Changes in composite reach distance of YBT

The result of descriptive analysis and two-way ANOVA with repeated measures to examine the improvement effect composite reach distance (CRD) in YBT pre- and postapplication of C-tape in both groups are in Tables 10 and 11. As Table 10 illustrates, the mean±SD value in the experimental group’s CRD in pre-application is 80.29±7.86, and 70.39±7.82 in the postapplication condition. In the control group, the preapplication CRD value was 79.97±6.68 and 73.83±7.34 in the postapplication condition.
Based on the difference analysis, no difference was detected at significant level between groups (F=0.429, P=0.518), while the CRD turned out to be significantly decreased in comparison between the pre- and post-application of C-tape (F=37.055, P=0.001). In the analysis between groups and pre- and postapplication of C-tape interactive effect on CRD, no interaction effect was detected at significant level (F=2.040, P=0.164). Both experimental and control group showed decreased CRD in the second measurement condition with no effect C-tape application.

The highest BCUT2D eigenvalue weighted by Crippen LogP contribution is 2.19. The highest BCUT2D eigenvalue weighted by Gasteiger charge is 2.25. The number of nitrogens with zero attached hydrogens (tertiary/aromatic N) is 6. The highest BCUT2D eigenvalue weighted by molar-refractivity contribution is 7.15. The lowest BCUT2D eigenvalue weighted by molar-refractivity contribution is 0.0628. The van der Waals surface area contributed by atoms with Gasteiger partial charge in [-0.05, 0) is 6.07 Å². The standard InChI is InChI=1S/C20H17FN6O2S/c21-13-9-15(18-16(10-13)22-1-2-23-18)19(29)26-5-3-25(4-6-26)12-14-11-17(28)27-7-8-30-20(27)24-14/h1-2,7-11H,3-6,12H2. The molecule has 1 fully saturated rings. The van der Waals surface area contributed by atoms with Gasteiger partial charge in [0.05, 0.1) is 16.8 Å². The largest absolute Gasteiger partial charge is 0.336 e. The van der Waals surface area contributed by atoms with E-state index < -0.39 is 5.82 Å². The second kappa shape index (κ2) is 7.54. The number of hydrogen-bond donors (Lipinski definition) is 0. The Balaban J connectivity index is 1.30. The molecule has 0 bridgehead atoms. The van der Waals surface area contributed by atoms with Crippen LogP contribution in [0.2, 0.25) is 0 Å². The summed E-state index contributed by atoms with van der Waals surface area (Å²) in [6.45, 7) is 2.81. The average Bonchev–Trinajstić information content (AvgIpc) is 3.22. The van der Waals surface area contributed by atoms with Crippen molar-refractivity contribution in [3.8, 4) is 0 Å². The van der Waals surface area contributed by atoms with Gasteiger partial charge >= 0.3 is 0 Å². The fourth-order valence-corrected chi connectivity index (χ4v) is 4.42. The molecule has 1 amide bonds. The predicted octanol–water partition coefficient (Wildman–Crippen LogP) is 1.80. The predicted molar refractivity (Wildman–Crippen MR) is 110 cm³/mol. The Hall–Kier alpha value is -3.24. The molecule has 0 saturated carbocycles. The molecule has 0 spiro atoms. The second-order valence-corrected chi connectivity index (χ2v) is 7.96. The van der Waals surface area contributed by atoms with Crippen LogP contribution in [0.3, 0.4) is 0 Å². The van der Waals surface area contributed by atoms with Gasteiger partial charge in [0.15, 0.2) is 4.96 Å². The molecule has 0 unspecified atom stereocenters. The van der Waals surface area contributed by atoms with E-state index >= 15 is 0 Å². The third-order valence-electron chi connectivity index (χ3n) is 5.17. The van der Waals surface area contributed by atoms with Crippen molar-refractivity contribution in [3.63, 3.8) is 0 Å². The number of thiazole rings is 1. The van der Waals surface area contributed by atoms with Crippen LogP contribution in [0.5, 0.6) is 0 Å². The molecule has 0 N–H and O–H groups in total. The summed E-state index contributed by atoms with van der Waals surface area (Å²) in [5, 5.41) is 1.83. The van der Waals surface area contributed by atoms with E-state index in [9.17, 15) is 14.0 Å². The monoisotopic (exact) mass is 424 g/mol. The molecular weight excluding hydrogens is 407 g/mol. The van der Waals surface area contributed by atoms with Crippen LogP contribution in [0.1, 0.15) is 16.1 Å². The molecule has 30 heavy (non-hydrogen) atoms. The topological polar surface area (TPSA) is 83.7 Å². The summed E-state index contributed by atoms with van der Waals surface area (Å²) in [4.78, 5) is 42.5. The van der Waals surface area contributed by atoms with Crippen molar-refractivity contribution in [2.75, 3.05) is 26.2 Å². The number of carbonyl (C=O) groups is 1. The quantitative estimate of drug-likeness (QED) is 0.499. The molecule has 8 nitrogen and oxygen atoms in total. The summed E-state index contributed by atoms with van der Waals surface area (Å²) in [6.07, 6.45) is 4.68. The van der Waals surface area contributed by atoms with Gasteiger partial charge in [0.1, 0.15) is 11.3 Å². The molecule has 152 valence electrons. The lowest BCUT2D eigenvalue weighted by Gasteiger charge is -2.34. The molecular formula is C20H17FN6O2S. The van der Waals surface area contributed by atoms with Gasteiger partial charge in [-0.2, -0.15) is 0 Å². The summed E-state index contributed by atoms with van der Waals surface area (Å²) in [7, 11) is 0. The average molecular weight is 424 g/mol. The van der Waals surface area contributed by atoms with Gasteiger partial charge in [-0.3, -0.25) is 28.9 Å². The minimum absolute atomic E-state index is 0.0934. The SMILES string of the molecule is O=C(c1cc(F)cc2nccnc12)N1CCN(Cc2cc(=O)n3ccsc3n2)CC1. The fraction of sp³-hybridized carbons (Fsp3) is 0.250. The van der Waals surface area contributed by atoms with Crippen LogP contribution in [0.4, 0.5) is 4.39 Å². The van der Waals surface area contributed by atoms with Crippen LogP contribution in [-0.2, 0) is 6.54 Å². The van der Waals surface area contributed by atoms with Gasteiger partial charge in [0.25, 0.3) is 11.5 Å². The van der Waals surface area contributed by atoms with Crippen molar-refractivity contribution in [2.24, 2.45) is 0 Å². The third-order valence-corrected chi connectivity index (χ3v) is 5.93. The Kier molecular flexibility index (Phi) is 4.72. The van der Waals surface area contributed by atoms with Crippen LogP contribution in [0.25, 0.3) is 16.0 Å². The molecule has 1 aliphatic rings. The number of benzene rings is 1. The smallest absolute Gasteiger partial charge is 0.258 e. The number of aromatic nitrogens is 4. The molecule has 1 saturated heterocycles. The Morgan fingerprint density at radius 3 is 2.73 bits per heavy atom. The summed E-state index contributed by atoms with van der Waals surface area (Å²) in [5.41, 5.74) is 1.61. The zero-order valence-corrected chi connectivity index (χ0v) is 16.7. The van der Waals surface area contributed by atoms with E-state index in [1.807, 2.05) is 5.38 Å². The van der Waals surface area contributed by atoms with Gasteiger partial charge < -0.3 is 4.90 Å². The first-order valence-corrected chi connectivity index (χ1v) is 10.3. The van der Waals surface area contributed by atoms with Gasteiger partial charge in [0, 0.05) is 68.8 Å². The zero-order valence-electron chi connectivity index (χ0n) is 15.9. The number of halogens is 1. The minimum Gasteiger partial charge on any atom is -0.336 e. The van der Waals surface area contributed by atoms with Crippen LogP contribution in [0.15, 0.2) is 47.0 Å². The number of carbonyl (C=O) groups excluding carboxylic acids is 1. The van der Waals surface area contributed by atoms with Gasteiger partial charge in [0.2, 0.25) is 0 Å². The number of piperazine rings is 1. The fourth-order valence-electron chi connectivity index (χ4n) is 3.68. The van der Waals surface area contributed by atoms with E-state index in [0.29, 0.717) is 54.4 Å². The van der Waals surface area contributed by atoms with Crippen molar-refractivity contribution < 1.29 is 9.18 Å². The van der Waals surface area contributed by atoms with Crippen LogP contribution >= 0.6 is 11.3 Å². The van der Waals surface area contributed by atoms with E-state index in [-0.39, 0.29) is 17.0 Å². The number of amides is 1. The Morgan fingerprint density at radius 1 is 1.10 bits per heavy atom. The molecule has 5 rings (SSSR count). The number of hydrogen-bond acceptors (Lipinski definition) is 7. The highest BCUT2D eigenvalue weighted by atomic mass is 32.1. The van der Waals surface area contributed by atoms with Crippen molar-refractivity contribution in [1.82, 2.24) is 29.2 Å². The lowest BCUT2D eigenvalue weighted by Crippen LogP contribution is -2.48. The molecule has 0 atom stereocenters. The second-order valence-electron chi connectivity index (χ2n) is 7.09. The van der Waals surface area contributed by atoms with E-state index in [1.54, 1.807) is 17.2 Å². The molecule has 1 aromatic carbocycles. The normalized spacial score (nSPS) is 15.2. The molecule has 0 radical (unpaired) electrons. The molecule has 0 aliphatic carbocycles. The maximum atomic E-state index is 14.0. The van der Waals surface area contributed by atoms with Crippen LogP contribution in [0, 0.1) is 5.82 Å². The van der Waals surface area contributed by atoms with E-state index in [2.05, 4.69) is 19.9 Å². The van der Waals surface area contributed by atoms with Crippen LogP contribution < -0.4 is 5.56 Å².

Changes in FMS test

The result of descriptive analysis and paired t-test is in Table 12. As Table 12 illustrates, the FMS total score (t=2.605, P=0.021), and overhead deep squat test (ODST) (t=2.168, P=0.048) significantly decreased in the postapplication of C-tape condition (FMS total score=16.07±1.71, ODST=1.67±0.49) compared to the preapplication condition (FMS total score=17.20±1.61, ODST=2.13±0.52).

DISCUSSION